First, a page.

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The Art of Building a Baby Registry

Starting to build your baby registry? Here are some "best practices" I picked up along the way!

Finalizing my baby registry and hitting send on the email blast felt like a major life accomplishment. Most parents consider it to be a rite of passage, so I worked tirelessly for months to ensure that every mommy blog was read, every category was covered, and every fabric choice was considered. And when I was finally finished, I got my husband’s “approval” and celebrated with a big glass of red wine.

Now that the gifts have started flowing in, I’m finally able to sit back and marvel at my work. But it wasn’t always this enjoyable. Honestly, the process was long and hard. I spent most of the time asking myself, “How the hell do parents get all of this done?”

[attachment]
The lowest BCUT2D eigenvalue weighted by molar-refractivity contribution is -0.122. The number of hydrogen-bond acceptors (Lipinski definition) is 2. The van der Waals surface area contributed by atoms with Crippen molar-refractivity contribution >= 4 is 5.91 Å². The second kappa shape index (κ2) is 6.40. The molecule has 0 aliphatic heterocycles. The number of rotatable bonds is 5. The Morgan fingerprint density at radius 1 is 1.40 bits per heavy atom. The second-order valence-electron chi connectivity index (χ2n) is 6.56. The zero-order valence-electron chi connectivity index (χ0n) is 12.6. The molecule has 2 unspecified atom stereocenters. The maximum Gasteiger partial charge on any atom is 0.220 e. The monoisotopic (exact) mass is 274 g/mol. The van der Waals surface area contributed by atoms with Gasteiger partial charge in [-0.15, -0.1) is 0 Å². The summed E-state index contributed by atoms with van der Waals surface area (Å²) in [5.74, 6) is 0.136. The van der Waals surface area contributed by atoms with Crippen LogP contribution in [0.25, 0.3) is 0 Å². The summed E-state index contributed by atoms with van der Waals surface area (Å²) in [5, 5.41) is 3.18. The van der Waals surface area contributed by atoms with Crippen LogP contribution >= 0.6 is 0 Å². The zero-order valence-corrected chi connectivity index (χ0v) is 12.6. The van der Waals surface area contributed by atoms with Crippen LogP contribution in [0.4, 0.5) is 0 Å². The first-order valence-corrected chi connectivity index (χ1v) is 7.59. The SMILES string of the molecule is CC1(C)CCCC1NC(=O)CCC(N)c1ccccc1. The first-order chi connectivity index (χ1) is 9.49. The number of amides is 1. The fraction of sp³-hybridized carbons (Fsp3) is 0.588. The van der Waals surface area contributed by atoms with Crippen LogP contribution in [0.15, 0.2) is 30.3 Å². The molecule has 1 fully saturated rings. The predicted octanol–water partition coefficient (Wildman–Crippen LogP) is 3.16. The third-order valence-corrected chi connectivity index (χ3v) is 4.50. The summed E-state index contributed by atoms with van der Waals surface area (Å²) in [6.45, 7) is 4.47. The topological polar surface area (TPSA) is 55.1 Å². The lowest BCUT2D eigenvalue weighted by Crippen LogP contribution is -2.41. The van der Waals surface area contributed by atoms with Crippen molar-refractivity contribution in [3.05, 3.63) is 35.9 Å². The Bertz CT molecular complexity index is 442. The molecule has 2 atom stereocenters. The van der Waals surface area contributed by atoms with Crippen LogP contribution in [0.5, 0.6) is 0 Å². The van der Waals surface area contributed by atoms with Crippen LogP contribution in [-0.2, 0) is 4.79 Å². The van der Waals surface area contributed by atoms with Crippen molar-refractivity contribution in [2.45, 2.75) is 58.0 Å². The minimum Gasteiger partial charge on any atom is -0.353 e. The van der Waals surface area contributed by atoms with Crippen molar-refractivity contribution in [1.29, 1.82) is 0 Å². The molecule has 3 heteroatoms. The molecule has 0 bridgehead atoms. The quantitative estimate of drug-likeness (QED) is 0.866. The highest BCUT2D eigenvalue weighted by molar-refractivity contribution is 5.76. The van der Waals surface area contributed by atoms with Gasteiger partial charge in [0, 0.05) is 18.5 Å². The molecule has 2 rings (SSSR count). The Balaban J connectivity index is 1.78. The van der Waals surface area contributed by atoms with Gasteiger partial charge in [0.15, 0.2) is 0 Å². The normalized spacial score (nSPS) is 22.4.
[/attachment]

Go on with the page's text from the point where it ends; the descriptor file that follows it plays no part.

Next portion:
The answer isn’t very simple, but I did pick up some “best practices” along the way that I’m excited to share with you. If you’re starting to build your baby registry, here are some useful tips that should make the process a little less stressful and a whole lot more fun:

1. Pick a universal registry.

If you only take one thing away from this list, let it be this…

As soon as you start shopping, you’ll quickly learn that you can’t find everything in your style or price range at just one store. Lots of parents simply choose a popular registry, and then are forced to select items from that one big-box shop. There’s nothing wrong with that approach, but if you’re anything like me, you’ll want a registry that is uniquely yours!